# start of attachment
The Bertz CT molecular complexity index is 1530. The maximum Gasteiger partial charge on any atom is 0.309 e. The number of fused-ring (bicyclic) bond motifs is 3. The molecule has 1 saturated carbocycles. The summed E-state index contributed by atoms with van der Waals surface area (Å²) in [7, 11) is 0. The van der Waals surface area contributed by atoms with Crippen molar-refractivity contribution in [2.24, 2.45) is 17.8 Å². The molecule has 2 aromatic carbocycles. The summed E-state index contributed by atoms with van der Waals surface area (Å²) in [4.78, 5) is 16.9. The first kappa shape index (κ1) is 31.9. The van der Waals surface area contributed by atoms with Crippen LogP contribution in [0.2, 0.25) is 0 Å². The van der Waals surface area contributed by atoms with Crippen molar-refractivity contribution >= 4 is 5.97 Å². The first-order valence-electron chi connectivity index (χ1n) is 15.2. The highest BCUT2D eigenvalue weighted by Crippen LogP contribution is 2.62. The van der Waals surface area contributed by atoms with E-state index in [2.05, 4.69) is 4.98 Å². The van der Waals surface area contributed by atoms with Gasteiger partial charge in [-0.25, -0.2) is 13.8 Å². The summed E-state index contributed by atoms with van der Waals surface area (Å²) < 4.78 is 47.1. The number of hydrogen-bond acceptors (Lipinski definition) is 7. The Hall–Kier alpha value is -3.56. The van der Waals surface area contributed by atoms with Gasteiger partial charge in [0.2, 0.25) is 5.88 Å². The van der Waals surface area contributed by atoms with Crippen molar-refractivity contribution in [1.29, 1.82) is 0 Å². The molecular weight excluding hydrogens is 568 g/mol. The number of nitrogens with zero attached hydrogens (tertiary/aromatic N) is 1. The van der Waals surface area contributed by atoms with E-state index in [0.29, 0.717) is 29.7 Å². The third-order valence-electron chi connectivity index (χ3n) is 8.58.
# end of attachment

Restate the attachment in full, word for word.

The Bertz CT molecular complexity index is 1530. The maximum Gasteiger partial charge on any atom is 0.309 e. The number of fused-ring (bicyclic) bond motifs is 3. The molecule has 1 saturated carbocycles. The summed E-state index contributed by atoms with van der Waals surface area (Å²) in [7, 11) is 0. The van der Waals surface area contributed by atoms with Crippen molar-refractivity contribution in [2.24, 2.45) is 17.8 Å². The molecule has 2 aromatic carbocycles. The summed E-state index contributed by atoms with van der Waals surface area (Å²) in [4.78, 5) is 16.9. The first kappa shape index (κ1) is 31.9. The van der Waals surface area contributed by atoms with Crippen LogP contribution in [0.2, 0.25) is 0 Å². The van der Waals surface area contributed by atoms with Crippen molar-refractivity contribution >= 4 is 5.97 Å². The first-order valence-electron chi connectivity index (χ1n) is 15.2. The highest BCUT2D eigenvalue weighted by Crippen LogP contribution is 2.62. The van der Waals surface area contributed by atoms with E-state index in [2.05, 4.69) is 4.98 Å². The van der Waals surface area contributed by atoms with Gasteiger partial charge in [-0.25, -0.2) is 13.8 Å². The summed E-state index contributed by atoms with van der Waals surface area (Å²) < 4.78 is 47.1. The number of hydrogen-bond acceptors (Lipinski definition) is 7. The Hall–Kier alpha value is -3.56. The van der Waals surface area contributed by atoms with Gasteiger partial charge in [0.2, 0.25) is 5.88 Å². The van der Waals surface area contributed by atoms with Crippen molar-refractivity contribution in [1.29, 1.82) is 0 Å². The molecular weight excluding hydrogens is 568 g/mol. The number of nitrogens with zero attached hydrogens (tertiary/aromatic N) is 1. The van der Waals surface area contributed by atoms with E-state index in [0.29, 0.717) is 29.7 Å². The third-order valence-electron chi connectivity index (χ3n) is 8.58.